Going Blind

: Documentary
GENRE: Documentary
STATUS: In Distribution


Going Blind: Coming out of the Dark about Vision Loss skillfully tells stories of everyday people and their heroic efforts they make to live in today’s world with vision loss.


When Peabody award winning director Joe Lovett realizes his doctors are not answering his questions about vision loss caused by his glaucoma, he takes to the streets to talk to people with guide dogs and canes and asks “how did you make the adjustment?” They take him into the secret world of the blind, a new world of ever-developing new technologies, resources and vision rehabilitation.



Going Blind is a film about learning to deal with vision loss. I didn't know that my ignorance of the world of the blind was typical of the general population and that includes many blind and visually impaired people themselves and their doctors. In meeting inspiring people in different stages of vision loss on the street and hearing their stories, I realized that theirs was a story that must be told. Theirs was a story that sighted people passed every day and never heard.

I’ve learned that there is a mortal fear about vision loss that is so great that it allows sighted to people to purposefully ignore the visually impaired people they share the world with. Going Blind lets the two worlds talk to each other. With my having one foot in the sighted world and one foot in the world of the blind, using myself as guide into this “secret world” allows sighted people to be less afraid than if I had already lost all of my vision.

Each of the characters in Going Blind taught me about resources available to help people stay actively engaged in their lives, yet less than 5% of visually impaired people receive these life-changing services. Twenty-five million Americans are blind or visually impaired and that number is growing. Eventually, vision loss will touch every one of us, either directly or through the people that we love.



Joseph Lovett - Producer, Director, Writer

 An HBO, ABC, CBS, PBS and Discovery veteran documentarian, Joseph Lovett has produced over 35 hours of prime time television programs and award-winning independent films that inform, inspire and compel people into action.

Hilary Klotz Steinman - Producer

 For her 15 plus years working as an independent documentary filmmaker, Hilary Klotz Steinman has received an Emmy and a Christopher award. Her work has been featured on PBS, CNBC and NBC.

Jamie Hogan - Editor

Jamie Hogan co-edited Going Blind and managed production of the Going Blind DVD. She joined Lovett Productions in 2008 and currently serves as its senior editor and post-production supervisor.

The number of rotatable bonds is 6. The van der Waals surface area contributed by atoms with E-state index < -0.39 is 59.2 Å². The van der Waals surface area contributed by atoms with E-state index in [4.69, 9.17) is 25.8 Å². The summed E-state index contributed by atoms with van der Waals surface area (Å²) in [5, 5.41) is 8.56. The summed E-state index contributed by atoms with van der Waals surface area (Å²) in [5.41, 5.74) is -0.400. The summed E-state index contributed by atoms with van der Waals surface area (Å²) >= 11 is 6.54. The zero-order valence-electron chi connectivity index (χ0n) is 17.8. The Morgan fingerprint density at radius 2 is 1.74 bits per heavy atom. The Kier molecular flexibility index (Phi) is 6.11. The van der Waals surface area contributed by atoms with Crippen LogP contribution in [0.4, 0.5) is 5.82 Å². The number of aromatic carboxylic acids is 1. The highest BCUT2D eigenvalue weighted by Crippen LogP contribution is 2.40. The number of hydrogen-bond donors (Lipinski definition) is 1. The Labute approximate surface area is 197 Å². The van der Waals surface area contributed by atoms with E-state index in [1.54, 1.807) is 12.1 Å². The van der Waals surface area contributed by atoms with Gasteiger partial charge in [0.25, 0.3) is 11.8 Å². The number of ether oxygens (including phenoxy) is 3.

Woo Jung Cho - Outreach Manager

 In her roles as producer, distribution consultant and attorney, Woo Jung Cho has worked on over 20 award-winning documentaries and is the Head of Production at Lovett Stories + Strategies.

Julie Gaynin - Outreach Coordinator

 As Outreach Coordinator, Julie Gaynin manages the day-to-day operations of the Going Blind and Going Forward Outreach Campaign helping organizations to use the film as a tool to raise awareness in their communities.


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UPDATE - January 09, 2013

 Going Blind was the subject of a National Eye Institute webinar this past September and drew the highest number of registrants in history. Later that month, the film began its year-long run available to public television stations around the country and to date, 177 broadcasts have been scheduled between September and November alone. Over 100 Outreach Partner organizations are helping to get the word out, and many are organizing their own screenings at the same time as the broadcast to celebrate October’s Blindness Awareness Month, National Disability Awareness Month, White Cane Day and World Sight Day.

UPDATE - January 09, 2013

 Going Blind screened on September 19, 2012 in Washington DC to a packed audience of legislators, Hill and agency staffers, and veterans’ representatives. Senator John Boozman of Arkansas provided a special introduction of the film, and a panel discussion followed. The event was sponsored by the American Academy of Ophthalmology, Blinded Veterans Association and Reader’s Digest Partners for Sight. A successful Indiegogo crowd funding campaign provided the remaining funding for the event.

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